Expelled settlers replant Zionist dream in West Bank
In the barren, rocky landscape of the West Bank in the northern Jordan Valley, Yossi Hazut and his family, expelled from Israeli settlements in Gaza, dream of reconstructing their Zionist dream.
Last week, the Israeli government approved this site at Maskiot, a former military base, to become the first new Israeli settlement to be authorised in the occupied Palestinian territories since 1992.
Hazut and his comrades are hoping to soon see 30 new houses rise up on the arid slopes of the Samaria hills.
The 27-year-old, with fire in his eyes, brushes off international condemnation of the Israeli government’s green light for the construction of the new settlement.
“This is Israeli land,” he says, eating soup. “The Jordan Valley, this is our security belt. It is of utmost importance for the people of Israel that we be here.”
For 10 months, Hazut and more than a dozen other families who were uprooted from Israel’s settlement of Shirat Hayam in the Gaza Strip in September 2005 have camped out in a mobile home in the neighbouring settlement of Hemdat, on a hilltop overlooking the majestic Jordan Valley.
During the Gaza pullout, these families lived through the pain of being forced from their homes. But when it was time to choose a new place to settle, they again opted to lay roots in occupied territory that could one day potentially become part of a Palestinian state should a global peace deal finally be reached.
“We went the see the settlements in the Galilee, in the Golan and then Maskiot,” he says. “We voted and Maskiot was chosen.”
“Our approach is Zionist and political. Our mission is here.”
If Israeli government construction of the new pre-fabricated homes in Maskiot begins before the end of January as Hazut hopes, they will take several months to be finished. Hazut plans to surround the houses with date palms and grapevines.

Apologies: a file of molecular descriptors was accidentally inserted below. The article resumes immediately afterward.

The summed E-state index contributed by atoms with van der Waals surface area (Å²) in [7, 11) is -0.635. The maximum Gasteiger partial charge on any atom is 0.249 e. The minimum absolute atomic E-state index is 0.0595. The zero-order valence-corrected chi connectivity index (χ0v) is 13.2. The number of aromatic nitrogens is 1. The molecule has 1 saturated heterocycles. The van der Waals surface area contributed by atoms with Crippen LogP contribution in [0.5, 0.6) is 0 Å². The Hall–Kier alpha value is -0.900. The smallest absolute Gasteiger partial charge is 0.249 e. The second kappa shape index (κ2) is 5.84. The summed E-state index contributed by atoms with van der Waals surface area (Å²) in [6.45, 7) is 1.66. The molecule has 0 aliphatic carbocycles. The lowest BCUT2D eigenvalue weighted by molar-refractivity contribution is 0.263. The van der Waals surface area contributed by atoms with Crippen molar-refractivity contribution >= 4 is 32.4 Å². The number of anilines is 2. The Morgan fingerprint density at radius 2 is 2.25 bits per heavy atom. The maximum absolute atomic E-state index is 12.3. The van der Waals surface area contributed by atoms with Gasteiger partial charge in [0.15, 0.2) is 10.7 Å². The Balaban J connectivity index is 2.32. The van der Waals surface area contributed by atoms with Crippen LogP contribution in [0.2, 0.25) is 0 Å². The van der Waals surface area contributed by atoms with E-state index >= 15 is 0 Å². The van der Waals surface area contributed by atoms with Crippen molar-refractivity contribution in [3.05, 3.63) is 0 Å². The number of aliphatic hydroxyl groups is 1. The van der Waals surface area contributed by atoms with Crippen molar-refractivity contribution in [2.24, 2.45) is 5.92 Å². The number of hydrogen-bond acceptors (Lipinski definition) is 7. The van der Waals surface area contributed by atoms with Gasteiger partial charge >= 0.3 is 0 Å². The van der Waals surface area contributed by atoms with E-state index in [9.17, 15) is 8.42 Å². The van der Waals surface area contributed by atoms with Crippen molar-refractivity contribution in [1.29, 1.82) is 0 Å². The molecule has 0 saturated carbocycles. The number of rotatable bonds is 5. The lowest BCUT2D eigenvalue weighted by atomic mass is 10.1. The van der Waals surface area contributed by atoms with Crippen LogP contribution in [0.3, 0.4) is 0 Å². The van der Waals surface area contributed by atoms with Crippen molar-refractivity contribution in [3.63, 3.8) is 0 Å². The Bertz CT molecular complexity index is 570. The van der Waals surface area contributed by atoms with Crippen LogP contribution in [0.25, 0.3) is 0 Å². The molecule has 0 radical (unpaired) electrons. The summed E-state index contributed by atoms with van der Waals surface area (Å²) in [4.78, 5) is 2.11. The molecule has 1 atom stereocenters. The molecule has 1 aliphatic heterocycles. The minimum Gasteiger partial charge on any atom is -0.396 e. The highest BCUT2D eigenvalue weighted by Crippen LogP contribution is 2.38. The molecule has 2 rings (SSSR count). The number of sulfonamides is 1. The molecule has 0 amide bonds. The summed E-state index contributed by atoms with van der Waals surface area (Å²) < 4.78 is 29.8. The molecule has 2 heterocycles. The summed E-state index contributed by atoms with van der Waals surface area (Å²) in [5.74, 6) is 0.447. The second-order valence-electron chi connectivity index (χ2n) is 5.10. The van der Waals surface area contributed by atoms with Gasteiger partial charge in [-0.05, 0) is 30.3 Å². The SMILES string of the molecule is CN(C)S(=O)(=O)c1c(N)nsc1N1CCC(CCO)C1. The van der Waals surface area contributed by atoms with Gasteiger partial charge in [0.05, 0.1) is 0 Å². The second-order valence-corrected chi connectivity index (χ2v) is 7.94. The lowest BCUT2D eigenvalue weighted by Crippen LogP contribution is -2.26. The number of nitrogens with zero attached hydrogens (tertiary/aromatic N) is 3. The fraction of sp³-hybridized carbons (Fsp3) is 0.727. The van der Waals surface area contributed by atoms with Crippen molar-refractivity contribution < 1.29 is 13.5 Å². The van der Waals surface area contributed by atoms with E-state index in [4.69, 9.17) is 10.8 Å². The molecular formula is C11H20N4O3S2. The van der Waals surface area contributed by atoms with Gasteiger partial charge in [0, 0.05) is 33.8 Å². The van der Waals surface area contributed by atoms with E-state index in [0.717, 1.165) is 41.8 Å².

If it sees the light of day, the new settlement will be next to a base built by the Israeli army in Maskiot in 1982, which was transformed three years ago into a “Pre-Military Torah Institute”, which prepares 45 young religious Jews for service in the Israeli army.
The programme includes 12 to 18 months of physical training, weapons handling, and courses in the Torah, Jewish culture and Israeli military history.
Rabbi Shlomo Azuelos (48) directs the institute.
“The coming of the settlers will provide needed vital fresh air to this region,” he says.
“Here, we have a pioneer, Zionist spirit. To make the arid hills fertile. Be here where we are needed, and not where it is pleasant to be.”
The modest white buildings of the institute stand on terraces of red earth, connected by rocky paths, between shrubs and flowers. On the side, there is a small enclosure for donkeys and two camels.
On the wall of the refectory hang photos of students lying on their stomachs firing M-16 assault rifles, on patrols in the desert, playing paint-ball, or beaming in swimsuits under a waterfall.
Shai Eigner (19) is one of them. Five years ago, he was waiting for his school bus when a Palestinian suicide bomber blew up 3m from him. His right arm was partially ripped off, his hand decimated, his chest studded with shrapnel.
He was declared severely disabled and judged unfit for military duty by doctors. He is in Maskiot to prepare for new tests and to “manage to enter a combat unit”.
“A colony must be established here,” says the young man with a short beard and a serious stare.
“It’s up to us, just like throughout the land of Israel. We have to populate this region. Because if we are not here, the Arabs will come.”—AFP